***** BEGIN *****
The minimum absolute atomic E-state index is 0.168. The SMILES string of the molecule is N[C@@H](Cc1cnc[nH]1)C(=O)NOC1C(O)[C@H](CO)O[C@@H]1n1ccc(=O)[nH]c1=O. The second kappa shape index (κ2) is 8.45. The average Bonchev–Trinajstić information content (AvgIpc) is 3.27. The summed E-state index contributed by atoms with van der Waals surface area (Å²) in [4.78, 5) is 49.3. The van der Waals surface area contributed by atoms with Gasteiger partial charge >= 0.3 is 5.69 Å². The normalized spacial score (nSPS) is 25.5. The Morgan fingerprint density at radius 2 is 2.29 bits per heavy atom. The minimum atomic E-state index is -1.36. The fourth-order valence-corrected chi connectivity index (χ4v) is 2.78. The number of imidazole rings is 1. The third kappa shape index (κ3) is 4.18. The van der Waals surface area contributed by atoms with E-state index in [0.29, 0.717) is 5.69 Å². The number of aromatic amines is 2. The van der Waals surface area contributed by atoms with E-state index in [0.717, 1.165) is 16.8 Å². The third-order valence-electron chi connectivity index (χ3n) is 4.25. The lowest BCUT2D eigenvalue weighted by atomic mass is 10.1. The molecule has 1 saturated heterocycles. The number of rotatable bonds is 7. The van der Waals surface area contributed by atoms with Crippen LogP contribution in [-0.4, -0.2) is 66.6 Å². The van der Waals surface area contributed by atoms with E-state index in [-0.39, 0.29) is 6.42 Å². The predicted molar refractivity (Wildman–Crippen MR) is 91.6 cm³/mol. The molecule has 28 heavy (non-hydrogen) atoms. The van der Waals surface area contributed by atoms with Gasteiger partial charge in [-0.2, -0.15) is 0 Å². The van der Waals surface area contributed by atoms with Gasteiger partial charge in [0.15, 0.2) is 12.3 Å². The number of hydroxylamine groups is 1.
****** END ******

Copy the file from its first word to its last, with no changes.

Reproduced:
The minimum absolute atomic E-state index is 0.168. The SMILES string of the molecule is N[C@@H](Cc1cnc[nH]1)C(=O)NOC1C(O)[C@H](CO)O[C@@H]1n1ccc(=O)[nH]c1=O. The second kappa shape index (κ2) is 8.45. The average Bonchev–Trinajstić information content (AvgIpc) is 3.27. The summed E-state index contributed by atoms with van der Waals surface area (Å²) in [4.78, 5) is 49.3. The van der Waals surface area contributed by atoms with Gasteiger partial charge >= 0.3 is 5.69 Å². The normalized spacial score (nSPS) is 25.5. The Morgan fingerprint density at radius 2 is 2.29 bits per heavy atom. The minimum atomic E-state index is -1.36. The fourth-order valence-corrected chi connectivity index (χ4v) is 2.78. The number of imidazole rings is 1. The third kappa shape index (κ3) is 4.18. The van der Waals surface area contributed by atoms with E-state index in [0.29, 0.717) is 5.69 Å². The number of aromatic amines is 2. The van der Waals surface area contributed by atoms with E-state index in [0.717, 1.165) is 16.8 Å². The third-order valence-electron chi connectivity index (χ3n) is 4.25. The lowest BCUT2D eigenvalue weighted by atomic mass is 10.1. The molecule has 1 saturated heterocycles. The number of rotatable bonds is 7. The van der Waals surface area contributed by atoms with Crippen LogP contribution in [-0.4, -0.2) is 66.6 Å². The van der Waals surface area contributed by atoms with E-state index in [-0.39, 0.29) is 6.42 Å². The predicted molar refractivity (Wildman–Crippen MR) is 91.6 cm³/mol. The molecule has 28 heavy (non-hydrogen) atoms. The van der Waals surface area contributed by atoms with Gasteiger partial charge in [-0.2, -0.15) is 0 Å². The van der Waals surface area contributed by atoms with Gasteiger partial charge in [0.15, 0.2) is 12.3 Å². The number of hydroxylamine groups is 1.